Update to White House jeopardizes US national security with security clearances. The official at the center of the scandal:
Carl Kline, is a former Pentagon employee who was installed as director of the personnel security office in the Executive Office of the President in May 2017. Kushner’s was one of at least 30 cases in which Kline overruled career security experts and approved a top-secret clearance for incoming Trump officials despite unfavorable information, the two sources said. They said the number of rejections that were overruled was unprecedented — it had happened only once in the three years preceding Kline’s arrival.
The sources, who spoke on condition of anonymity because of the sensitive nature of the information, said the Trump White House attracted many people with untraditional backgrounds who had complicated financial and personal histories, some of which raised red flags.
The White House has instructed Karl Kline to not comply with a House Oversight Committee subpoena demanding his appearance for an interview, the latest move by the Trump administration to thwart Democratic-led investigations into all aspects of the presidency. White House tells official not to comply with Democratic subpoena over security clearances:
Kline’s attorney, Robert Driscoll, said his client would listen to his employer.
“With two masters from two equal branches of government, we will follow the instructions of the one that employs him,” Driscoll said in a separate letter obtained by CNN.
In a statement Tuesday, Cummings said the White House and Kline “now stand in open defiance of a duly authorized congressional subpoena with no assertion of any privilege of any kind by President Trump.”
“The White House claims that ‘under no circumstance’ will it provide to Congress any information about any specific White House employee — regardless of whether that employee lied to federal investigators about communicating with the Russians or continued working in the White House after the FBI reported derogatory information involving domestic violence.”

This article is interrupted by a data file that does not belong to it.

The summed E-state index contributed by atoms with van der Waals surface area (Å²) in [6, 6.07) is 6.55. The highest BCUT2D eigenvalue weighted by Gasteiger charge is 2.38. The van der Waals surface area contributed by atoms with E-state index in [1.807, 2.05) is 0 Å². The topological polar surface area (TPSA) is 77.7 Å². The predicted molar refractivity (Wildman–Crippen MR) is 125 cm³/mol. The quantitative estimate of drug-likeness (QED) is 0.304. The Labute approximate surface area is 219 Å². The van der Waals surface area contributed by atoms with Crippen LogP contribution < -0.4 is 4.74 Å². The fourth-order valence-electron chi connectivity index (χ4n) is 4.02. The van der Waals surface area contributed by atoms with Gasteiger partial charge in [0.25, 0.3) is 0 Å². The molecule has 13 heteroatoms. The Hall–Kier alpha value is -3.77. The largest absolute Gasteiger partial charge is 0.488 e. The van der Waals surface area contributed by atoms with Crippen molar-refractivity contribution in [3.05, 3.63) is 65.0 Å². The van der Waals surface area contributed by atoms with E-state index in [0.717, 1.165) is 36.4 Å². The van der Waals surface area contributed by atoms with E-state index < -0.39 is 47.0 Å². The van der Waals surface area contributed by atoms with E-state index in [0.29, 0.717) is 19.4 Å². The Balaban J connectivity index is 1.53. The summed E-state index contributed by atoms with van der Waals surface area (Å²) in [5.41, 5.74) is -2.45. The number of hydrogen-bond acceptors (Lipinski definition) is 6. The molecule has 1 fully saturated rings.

Cummings said he will consult with lawyers and committee members about “about scheduling a vote on contempt.”
Following Cummings’ statement Tuesday, Driscoll issued a response saying that the Maryland Democrat is “zealously playing the role he should in our constitutional system and we bear no ill will towards him.”
“We will continue to review the proceedings and make the best judgments we can,” Driscoll said.
House Oversight Committee Chairman Elijah Cummings (D-MD) on Tuesday dropped the hammer on White House official for defying House subpoena:
After Kline said he would take the White House’s advice and defy a congressional subpoena, Cummings said that he intends to schedule a vote to hold Kline in contempt of Congress.
“The White House and Mr. Kline now stand in open defiance of a duly authorized congressional subpoena with no assertion of any privilege of any kind by President Trump,” Cummings said. “Based on these actions, it appears that the president believes that the Constitution does not apply to his White House.”
See Chairman Cummings full letter. White House Orders Former Security Director to Defy Oversight Committee Subpoena.
House Judiciary Chairman Jerry Nadler on Monday subpoenaed former White House counsel Don McGahn as part of his panel’s obstruction investigation into President Donald Trump, demanding that McGahn testify in public on May 21. Democrats subpoena ex-White House counsel Don McGahn.
The White House plans to fight a subpoena issued by the House Judiciary Committee for former White House counsel Donald McGahn to testify, according to people familiar with the matter, setting up another showdown in the aftermath of the special counsel report. White House plans to fight House subpoena of former counsel Donald McGahn for testimony on Mueller report:
The Trump administration also plans to oppose other requests from House committees for the testimony of current and former aides about actions in the White House described in special counsel Robert S. Mueller III’s report, according to two people familiar with internal thinking who, like others interviewed for this story, spoke of the plans on the condition of anonymity.
White House lawyers plan to tell attorneys for administration witnesses called by the House that they will be asserting executive privilege over their testimony, officials said.
It’s too late to assert executive privilege, it was waived. White House staff were encouraged to cooperate with the Special Counsel’s investigation, and Trump did not assert executive privilege. “Attorney General William Barr indicated that White House counsel reviewed the redacted version of the Mueller report and that President Trump elected not to assert executive privilege.” On Mueller Report, Barr Says No Executive Privilege Redactions. But Look for Assertion Later. Further, Barr asserted that “no material has been redacted based on executive privilege.”